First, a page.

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Unchanged: A lesbian Christian’s journey through ‘ex-gay’ life

Groundbreaking Ugandan LGBTQ activist Val Kalende explains how “gay conversion therapy” failed her and how she has sought to reconcile her Christian faith with her sexual orientation.

Val Kalende in December 2021. (Photo courtesy of Val Kalende)

Kalende has taken a break from activism, but she hopes to help others who are struggling with the question of how to be both faithful and LGBTQ.

“I don’t want another child to go through this alone,” she writes in the essay below. There she shares the complexity of being both lesbian and evangelical, as well as the Grace that helped her learn to embrace her lesbian identity. In the process, she says, she has realized that denying one’s sexual orientation is a form of self-harm. And she apologizes to anyone whom she hurt as she struggled.


Unchanged: A lesbian Christian’s journey through ‘ex-gay’ life

By Val Kalende

I was a founding member of Uganda’s LGBTQ movement. I became involved in organizing some of the groups which first led the struggle for LGBTQ rights in Uganda. Driven by passion and unrelenting courage my friends and I had this idea that we can create change in our community but also change the hearts of those who don’t understand us. I was honored to have shown up for the cause in its nascent stage. My public life was glorified in activism, but I had conflict with my faith and sexuality. I was on the frontline of a liberation struggle, but I needed self-liberation.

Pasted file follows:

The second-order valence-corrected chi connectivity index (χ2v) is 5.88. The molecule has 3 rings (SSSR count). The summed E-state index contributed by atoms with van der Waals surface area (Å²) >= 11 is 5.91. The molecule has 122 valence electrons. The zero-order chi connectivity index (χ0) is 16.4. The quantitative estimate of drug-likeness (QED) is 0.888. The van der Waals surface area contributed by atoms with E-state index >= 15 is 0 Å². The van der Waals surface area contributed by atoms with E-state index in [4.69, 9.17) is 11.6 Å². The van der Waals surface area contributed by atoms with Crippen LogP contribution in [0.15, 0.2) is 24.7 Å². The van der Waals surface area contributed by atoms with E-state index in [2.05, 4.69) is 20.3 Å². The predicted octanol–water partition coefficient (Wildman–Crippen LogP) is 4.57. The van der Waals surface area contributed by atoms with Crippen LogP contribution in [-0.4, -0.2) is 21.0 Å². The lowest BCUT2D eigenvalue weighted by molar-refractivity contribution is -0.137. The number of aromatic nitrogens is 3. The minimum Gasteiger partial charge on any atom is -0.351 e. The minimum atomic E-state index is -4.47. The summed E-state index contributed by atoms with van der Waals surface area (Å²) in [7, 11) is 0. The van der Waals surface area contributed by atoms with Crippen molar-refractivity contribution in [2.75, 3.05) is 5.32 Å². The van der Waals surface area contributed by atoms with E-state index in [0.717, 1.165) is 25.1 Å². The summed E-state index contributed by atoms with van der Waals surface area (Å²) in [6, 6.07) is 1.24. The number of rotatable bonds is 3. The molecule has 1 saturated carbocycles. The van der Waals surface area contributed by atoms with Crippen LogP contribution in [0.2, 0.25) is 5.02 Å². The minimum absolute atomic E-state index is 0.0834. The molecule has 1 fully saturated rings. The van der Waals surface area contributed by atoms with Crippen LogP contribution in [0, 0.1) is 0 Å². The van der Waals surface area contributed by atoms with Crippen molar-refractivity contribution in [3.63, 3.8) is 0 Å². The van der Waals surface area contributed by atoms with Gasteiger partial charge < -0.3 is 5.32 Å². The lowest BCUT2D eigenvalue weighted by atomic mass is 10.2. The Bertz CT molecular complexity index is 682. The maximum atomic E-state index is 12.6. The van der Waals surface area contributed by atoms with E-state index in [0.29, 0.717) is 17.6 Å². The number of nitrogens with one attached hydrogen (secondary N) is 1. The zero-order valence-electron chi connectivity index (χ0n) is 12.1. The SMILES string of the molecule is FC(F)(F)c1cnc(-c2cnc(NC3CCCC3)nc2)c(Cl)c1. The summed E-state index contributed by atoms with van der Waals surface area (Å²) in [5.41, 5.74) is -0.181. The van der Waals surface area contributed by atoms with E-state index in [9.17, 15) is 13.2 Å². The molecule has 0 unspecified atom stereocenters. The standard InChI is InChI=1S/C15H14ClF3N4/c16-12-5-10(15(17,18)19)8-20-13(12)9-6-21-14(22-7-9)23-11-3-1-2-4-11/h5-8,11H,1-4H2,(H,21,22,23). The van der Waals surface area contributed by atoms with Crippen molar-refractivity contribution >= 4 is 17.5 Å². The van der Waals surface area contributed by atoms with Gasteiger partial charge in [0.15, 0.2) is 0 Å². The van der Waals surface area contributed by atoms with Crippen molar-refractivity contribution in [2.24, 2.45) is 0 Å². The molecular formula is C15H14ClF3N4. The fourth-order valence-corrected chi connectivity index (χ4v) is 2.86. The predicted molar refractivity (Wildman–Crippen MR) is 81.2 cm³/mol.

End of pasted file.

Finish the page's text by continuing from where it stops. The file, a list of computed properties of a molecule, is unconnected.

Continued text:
I grew up the daughter of a Pentecostal minister, and from an early age, I knew I didn’t need a lot of preaching to understand that the rules were written in stone. I stayed attached to the faith even when preachers said being gay and Christian is biblically untenable. They taught that the salvation package comes with self-denial. To deny myself would be to deny my love for women in the hope of an eternal crown of glory. I still attended Pentecostal churches even as I was a lesbian activist. Sometimes I was welcomed by a congregation. Sometimes the doors slammed in my face. I attended a liberal seminary, but I was immersed in academic research, I missed the opportunity for spiritual formation. I was a Pentecostal zealot with a rigidity that didn’t allow me to detach from a belief system that conflicted with my sexual orientation. I hoped there would be a way to belong to my faith tradition without having to crucify myself by way of heterosexuality.

Val Kalende during televised Prayer Crusade in 2018. (Photo courtesy of Jinja Crusade)

At the peak of my conflict, I finally gave in to “ex-gay” teachings. There was so much going on in my life at that time, I spiraled into depression. Here, in the middle of my most vulnerable moment, the preacher said gay people are not the will of God. It made sense, at that time, to believe God was mad at me. I blamed myself for being gay. I had just won asylum in Canada, and I was working two part-time jobs with Toronto-based nonprofits. But I didn’t see value in those things anymore. I wanted to stay alive, and I wanted to be home. I resigned, gave up my asylum, and returned to Uganda. If I had to “deny myself,” I had to be in an environment where I could wrestle with God and prove beyond reasonable doubt that I am exactly who I am meant to be.